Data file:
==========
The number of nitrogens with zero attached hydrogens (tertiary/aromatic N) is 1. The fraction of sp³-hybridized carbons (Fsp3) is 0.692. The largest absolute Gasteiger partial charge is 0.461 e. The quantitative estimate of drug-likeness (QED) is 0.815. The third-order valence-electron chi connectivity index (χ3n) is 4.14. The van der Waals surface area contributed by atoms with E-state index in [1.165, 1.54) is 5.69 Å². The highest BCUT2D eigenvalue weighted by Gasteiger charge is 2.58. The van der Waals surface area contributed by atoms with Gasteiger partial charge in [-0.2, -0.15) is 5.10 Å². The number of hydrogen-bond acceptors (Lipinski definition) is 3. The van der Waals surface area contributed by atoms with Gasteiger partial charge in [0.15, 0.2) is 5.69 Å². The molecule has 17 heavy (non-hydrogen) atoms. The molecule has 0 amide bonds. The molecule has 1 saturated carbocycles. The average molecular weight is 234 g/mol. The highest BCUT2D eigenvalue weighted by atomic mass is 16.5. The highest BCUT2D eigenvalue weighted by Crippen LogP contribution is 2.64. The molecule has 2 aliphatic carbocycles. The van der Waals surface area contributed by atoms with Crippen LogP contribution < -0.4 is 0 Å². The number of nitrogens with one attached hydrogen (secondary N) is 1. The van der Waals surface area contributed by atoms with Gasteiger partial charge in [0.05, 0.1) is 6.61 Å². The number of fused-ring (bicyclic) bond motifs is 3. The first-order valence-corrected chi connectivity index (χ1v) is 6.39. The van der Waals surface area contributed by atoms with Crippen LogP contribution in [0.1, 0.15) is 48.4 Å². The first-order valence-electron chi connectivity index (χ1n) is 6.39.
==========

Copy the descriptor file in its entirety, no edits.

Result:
The number of nitrogens with zero attached hydrogens (tertiary/aromatic N) is 1. The fraction of sp³-hybridized carbons (Fsp3) is 0.692. The largest absolute Gasteiger partial charge is 0.461 e. The quantitative estimate of drug-likeness (QED) is 0.815. The third-order valence-electron chi connectivity index (χ3n) is 4.14. The van der Waals surface area contributed by atoms with E-state index in [1.165, 1.54) is 5.69 Å². The highest BCUT2D eigenvalue weighted by Gasteiger charge is 2.58. The van der Waals surface area contributed by atoms with Gasteiger partial charge in [-0.2, -0.15) is 5.10 Å². The number of hydrogen-bond acceptors (Lipinski definition) is 3. The van der Waals surface area contributed by atoms with Gasteiger partial charge in [0.15, 0.2) is 5.69 Å². The molecule has 17 heavy (non-hydrogen) atoms. The molecule has 0 amide bonds. The molecule has 1 saturated carbocycles. The average molecular weight is 234 g/mol. The highest BCUT2D eigenvalue weighted by atomic mass is 16.5. The highest BCUT2D eigenvalue weighted by Crippen LogP contribution is 2.64. The molecule has 2 aliphatic carbocycles. The van der Waals surface area contributed by atoms with Crippen LogP contribution < -0.4 is 0 Å². The number of nitrogens with one attached hydrogen (secondary N) is 1. The van der Waals surface area contributed by atoms with Gasteiger partial charge in [0.05, 0.1) is 6.61 Å². The number of fused-ring (bicyclic) bond motifs is 3. The first-order valence-corrected chi connectivity index (χ1v) is 6.39. The van der Waals surface area contributed by atoms with Crippen LogP contribution in [0.1, 0.15) is 48.4 Å². The first-order valence-electron chi connectivity index (χ1n) is 6.39.